Spend a few minutes with Matt Cohen, and you’ll learn how important he views Jewish communal life.
Cohen, a Pittsburgh-area native, is the Alpha Epsilon Pi Fraternity regional director of the Ohio Valley region.
The 33-year-old grew up in Upper St. Clair with his mother, a now-retired Pittsburgh Public School teacher and was a member of Beth El Congregation of the South Hills. It was with the youth group BBYO, though, that he found a connection to the Jewish community.
A friend from Hebrew school invited Cohen to a BBYO cookout. He immediately found something he liked.
“I dove headfirst into BBYO,” Cohen remembered. “I really credit people at BBYO with giving me a new view on what it meant to be Jewishly engaged as a leader. The camaraderie of that and the structure of that — I learned a lot and it helped me to come out of my shell in high school, a bit.”
BBYO, Cohen said, offered the opportunity for peer learning; he remembered it as a community with boundary lines but with space to color between the lines. He recalled that the BBYO regional director would often ask, “What do you want to do?” followed by, “It’s your region.”
Another friend and former BBYO member suggested he attend an Alpha Epsilon Pi event at Kent State, which Cohen — a history major with a minor in Jewish studies who was thinking of becoming a teacher — attended. He had no interest in fraternity life, he recalled, but said he would come.
Despite his initial reticence, Cohen said he was the first person to sign a bid to join the fraternity after the event.
“It was effective recruitment,” he said. “It’s always been about the people. I think there was a genuineness, there was a feeling of home.”
The fraternity offered a sense of inclusion compared to the general population of Kent State, the second largest state university in Ohio, with its rural location and small number of Jewish students, Cohen said.
AEPi was a place where he could both be goofy and take on a Jewish leadership role.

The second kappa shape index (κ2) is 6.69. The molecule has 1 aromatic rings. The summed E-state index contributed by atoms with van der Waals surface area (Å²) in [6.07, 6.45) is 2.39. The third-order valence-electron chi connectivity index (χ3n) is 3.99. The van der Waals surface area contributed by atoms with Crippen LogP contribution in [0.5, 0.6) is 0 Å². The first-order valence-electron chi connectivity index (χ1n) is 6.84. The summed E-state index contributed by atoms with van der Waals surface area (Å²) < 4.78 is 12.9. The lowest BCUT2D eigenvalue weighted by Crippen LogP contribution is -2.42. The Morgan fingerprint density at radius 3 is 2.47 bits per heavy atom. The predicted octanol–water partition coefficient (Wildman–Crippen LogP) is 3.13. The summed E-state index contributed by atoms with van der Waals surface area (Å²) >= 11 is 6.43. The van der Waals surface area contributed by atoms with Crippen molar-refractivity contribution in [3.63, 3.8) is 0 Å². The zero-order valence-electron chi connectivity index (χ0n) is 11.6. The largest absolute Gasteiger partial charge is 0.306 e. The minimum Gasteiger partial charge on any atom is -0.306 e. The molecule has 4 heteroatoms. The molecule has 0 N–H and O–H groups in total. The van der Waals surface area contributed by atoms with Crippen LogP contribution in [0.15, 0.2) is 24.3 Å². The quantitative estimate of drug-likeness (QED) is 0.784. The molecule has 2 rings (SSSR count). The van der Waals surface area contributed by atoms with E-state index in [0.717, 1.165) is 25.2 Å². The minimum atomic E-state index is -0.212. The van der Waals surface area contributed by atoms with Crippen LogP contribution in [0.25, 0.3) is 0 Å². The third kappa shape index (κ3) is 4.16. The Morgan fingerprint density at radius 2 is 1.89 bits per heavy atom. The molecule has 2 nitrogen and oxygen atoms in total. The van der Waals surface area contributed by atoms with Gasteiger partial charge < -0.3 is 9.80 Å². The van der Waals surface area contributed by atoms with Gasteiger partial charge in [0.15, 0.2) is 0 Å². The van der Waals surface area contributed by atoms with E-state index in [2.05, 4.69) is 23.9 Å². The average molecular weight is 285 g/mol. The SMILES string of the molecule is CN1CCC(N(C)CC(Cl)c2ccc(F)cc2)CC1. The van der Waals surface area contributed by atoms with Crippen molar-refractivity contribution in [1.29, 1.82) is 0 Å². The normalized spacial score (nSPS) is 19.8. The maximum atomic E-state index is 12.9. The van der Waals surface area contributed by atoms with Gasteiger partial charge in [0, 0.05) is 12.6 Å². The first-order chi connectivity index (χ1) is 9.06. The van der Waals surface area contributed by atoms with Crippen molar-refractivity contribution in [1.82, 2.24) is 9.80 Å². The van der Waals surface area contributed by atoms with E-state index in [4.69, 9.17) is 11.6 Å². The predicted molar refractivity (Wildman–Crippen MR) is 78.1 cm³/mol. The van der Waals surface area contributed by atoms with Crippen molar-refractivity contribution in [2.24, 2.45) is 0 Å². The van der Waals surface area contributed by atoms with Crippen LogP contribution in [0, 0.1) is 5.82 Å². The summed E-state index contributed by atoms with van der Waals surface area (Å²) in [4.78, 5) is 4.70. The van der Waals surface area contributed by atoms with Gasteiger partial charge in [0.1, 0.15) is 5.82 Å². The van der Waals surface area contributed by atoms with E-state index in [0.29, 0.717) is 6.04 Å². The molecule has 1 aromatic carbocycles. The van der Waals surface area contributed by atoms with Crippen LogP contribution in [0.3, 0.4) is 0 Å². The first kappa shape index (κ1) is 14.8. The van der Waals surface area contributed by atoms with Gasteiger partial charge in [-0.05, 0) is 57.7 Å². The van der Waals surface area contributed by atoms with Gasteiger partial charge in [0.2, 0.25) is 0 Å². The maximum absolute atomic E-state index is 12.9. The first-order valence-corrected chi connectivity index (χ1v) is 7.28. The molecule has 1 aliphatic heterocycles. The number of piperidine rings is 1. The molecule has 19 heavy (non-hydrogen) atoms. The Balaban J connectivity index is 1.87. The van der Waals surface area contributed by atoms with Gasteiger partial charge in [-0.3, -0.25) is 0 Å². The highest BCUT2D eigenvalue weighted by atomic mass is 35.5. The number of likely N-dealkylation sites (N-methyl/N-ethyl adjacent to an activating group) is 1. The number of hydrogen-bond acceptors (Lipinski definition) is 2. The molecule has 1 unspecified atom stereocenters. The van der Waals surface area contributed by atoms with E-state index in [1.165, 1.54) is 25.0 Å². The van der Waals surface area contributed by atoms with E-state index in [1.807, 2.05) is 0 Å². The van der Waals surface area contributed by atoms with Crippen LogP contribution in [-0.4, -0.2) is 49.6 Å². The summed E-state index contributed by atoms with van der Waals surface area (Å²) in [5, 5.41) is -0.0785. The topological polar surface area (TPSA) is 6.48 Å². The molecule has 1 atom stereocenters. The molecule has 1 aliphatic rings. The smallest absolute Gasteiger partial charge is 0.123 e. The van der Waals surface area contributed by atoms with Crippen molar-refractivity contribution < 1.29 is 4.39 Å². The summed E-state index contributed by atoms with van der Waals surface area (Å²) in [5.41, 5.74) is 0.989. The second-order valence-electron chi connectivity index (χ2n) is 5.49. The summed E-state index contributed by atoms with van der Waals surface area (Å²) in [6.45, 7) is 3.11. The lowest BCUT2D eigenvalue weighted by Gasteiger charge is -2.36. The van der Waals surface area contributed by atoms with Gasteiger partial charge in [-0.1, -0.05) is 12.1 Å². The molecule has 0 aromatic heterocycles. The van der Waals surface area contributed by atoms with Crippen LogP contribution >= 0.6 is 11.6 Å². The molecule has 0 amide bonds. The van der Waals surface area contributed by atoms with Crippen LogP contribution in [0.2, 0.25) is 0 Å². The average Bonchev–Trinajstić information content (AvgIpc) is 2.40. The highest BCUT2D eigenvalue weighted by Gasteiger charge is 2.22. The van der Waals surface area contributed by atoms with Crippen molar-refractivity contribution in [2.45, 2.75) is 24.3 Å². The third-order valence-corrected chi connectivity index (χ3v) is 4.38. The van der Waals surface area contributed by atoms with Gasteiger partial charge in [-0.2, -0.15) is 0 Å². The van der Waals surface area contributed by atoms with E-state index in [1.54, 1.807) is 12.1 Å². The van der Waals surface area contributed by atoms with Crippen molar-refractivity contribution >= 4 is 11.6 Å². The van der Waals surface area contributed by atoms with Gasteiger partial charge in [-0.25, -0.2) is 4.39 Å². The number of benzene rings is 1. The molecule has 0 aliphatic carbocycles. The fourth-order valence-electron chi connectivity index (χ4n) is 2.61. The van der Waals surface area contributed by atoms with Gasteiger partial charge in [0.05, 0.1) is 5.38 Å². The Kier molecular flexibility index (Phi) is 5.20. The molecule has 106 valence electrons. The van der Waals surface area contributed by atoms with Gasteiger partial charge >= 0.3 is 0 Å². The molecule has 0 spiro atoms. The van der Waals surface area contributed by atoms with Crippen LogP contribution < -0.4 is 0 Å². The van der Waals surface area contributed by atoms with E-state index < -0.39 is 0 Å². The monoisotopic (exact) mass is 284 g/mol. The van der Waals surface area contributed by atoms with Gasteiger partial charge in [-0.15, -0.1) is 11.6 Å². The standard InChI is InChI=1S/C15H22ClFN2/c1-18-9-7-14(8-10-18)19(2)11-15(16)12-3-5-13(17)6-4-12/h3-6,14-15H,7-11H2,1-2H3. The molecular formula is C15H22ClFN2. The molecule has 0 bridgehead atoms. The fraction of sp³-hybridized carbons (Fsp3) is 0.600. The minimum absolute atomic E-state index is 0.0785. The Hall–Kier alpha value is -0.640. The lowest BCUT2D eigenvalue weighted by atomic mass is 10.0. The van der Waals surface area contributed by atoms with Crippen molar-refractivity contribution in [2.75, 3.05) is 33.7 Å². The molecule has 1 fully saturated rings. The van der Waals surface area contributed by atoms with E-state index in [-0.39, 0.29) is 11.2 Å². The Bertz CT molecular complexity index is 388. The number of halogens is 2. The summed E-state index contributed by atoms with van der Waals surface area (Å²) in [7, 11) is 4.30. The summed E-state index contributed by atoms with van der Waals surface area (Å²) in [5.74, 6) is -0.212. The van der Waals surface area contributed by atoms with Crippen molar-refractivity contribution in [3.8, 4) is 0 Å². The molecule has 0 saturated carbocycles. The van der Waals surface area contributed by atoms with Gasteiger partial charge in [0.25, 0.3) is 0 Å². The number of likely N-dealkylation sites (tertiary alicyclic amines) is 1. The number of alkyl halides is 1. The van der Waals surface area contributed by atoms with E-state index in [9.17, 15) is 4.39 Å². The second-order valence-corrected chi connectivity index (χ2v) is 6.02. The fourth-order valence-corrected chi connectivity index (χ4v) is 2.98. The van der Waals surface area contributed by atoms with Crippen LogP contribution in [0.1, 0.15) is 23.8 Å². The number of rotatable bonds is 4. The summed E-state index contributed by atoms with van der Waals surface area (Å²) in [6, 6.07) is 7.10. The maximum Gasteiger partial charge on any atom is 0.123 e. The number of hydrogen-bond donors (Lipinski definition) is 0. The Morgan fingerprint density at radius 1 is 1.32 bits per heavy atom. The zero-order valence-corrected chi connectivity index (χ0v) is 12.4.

After graduating, Cohen, who became more interested in Jewish life than teaching, was hired to work with student engagement at Hillel at the University of Massachusetts Amherst. He stayed a year before taking a job at the AEPi headquarters in Indianapolis. While there, he worked in membership services before transitioning to the chapter services department. He eventually became a consultant, traveling to various fraternity chapters, while handling his other responsibilities.
During a visit to see his mother, Cohen said, he was sitting under a tree at Point State Park, taking in the summer day, and decided he wanted to return home.
Cohen, who now resides in Greenfield, spent time at the Jewish Federation of Greater Pittsburgh working as an associate in the Volunteer Center and then assisting with fundraising.
Cohen credits Evan Indianer, the CEO of IT company Unicentric, with further developing his leadership skills.
Indianer (who serves as board chair of the Chronicle) hired Cohen when he said he was thinking of leaving Federation. Cohen stayed with the company for six years, working in strategic planning, account management and human resources.
“Evan is a tremendous guy, a tremendous employer,” he said. “So kind to his employees and so loyal. I learned a lot in areas I think I was a little light on. It was a good fit. Evan gave me the space to grow. He put me in the deep end, and I really appreciate the opportunity.”
During his time away from Jewish professional life, Cohen continued to volunteer with AEPi. When a friend told him of the regional director position he was looking to fill, Cohen applied.
He oversees 12 chapters in Pennsylvania, Michigan, Ohio and West Virginia.
Recalling the words of former CEO Jim Fleischer, Cohen said AEPi is “the Jewish fraternity.”
“It’s a Jewish organization that meets a social Greek fraternity in the classic sense,” he explained. “It’s a brotherhood. We celebrate Jewish holidays, and we support Jewish causes. We have brothers in Israel and chapters in Israel.”
Cohen said that the fraternity, like all other Greek college organizations, has a philanthropy component to it. For AEPi, that means donating funds raised to various Jewish organizations.
Additionally, Cohen said, the fraternity operates as a networking platform for its members after graduation.
“I think it’s important,” he said, “for college-aged men to have positive role models. I parrot all the time AEPi’s commitment for a lifetime. I follow that up by saying I was just at my little bro from the fraternity’s baby shower.”
Part of the positivity Cohen hopes to imprint is the need to shift from the negative images sometimes associated with fraternities in the public mind — hazing and alcohol, for example. He said he tells undergraduates with whom he speaks that if they’re doing something they are uncomfortable telling their grandmother, then they’ve probably made the wrong decision.
He pointed to the work done at both the University of Pittsburgh and Carnegie Mellon University campuses, highlighting Pitt’s yearly program with the Holocaust Center of Pittsburgh and the sukkah erected this year on the CMU campus.
“I think that they are a great example of what it means to be proudly Jewish on the college campus, and that’s harder and harder,” he said. “I think it speaks to the testament that Jewish leaders keep going to AEPi.” PJC
David Rullo can be reached at email@example.com.